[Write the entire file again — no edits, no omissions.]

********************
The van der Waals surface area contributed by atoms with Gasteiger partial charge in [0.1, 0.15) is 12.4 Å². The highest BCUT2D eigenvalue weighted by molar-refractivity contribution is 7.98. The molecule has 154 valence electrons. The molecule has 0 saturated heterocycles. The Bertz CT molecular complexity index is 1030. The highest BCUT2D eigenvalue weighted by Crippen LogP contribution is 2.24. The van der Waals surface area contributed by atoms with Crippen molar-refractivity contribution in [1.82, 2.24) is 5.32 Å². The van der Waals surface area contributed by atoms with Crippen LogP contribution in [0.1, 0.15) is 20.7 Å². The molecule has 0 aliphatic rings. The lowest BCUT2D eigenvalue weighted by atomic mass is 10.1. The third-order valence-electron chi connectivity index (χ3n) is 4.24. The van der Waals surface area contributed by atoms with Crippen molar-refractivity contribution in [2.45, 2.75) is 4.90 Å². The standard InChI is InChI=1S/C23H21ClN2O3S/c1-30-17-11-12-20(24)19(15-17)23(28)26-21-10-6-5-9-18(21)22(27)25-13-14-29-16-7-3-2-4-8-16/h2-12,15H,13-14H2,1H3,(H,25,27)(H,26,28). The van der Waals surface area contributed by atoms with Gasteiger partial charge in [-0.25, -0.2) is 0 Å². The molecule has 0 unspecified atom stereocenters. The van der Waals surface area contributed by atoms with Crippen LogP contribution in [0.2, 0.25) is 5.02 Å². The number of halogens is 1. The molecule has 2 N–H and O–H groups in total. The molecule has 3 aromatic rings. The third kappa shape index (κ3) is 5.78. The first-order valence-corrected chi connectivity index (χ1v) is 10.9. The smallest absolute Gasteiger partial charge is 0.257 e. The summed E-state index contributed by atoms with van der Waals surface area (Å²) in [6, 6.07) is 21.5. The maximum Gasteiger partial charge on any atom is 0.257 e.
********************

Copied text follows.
The van der Waals surface area contributed by atoms with Gasteiger partial charge in [0.1, 0.15) is 12.4 Å². The highest BCUT2D eigenvalue weighted by molar-refractivity contribution is 7.98. The molecule has 154 valence electrons. The molecule has 0 saturated heterocycles. The Bertz CT molecular complexity index is 1030. The highest BCUT2D eigenvalue weighted by Crippen LogP contribution is 2.24. The van der Waals surface area contributed by atoms with Crippen molar-refractivity contribution in [1.82, 2.24) is 5.32 Å². The van der Waals surface area contributed by atoms with Crippen LogP contribution in [0.1, 0.15) is 20.7 Å². The molecule has 0 aliphatic rings. The lowest BCUT2D eigenvalue weighted by atomic mass is 10.1. The third-order valence-electron chi connectivity index (χ3n) is 4.24. The van der Waals surface area contributed by atoms with Crippen molar-refractivity contribution in [2.45, 2.75) is 4.90 Å². The standard InChI is InChI=1S/C23H21ClN2O3S/c1-30-17-11-12-20(24)19(15-17)23(28)26-21-10-6-5-9-18(21)22(27)25-13-14-29-16-7-3-2-4-8-16/h2-12,15H,13-14H2,1H3,(H,25,27)(H,26,28). The van der Waals surface area contributed by atoms with Gasteiger partial charge in [-0.25, -0.2) is 0 Å². The molecule has 0 unspecified atom stereocenters. The van der Waals surface area contributed by atoms with Crippen LogP contribution in [0.2, 0.25) is 5.02 Å². The number of halogens is 1. The molecule has 2 N–H and O–H groups in total. The molecule has 3 aromatic rings. The third kappa shape index (κ3) is 5.78. The first-order valence-corrected chi connectivity index (χ1v) is 10.9. The smallest absolute Gasteiger partial charge is 0.257 e. The summed E-state index contributed by atoms with van der Waals surface area (Å²) in [6, 6.07) is 21.5. The maximum Gasteiger partial charge on any atom is 0.257 e.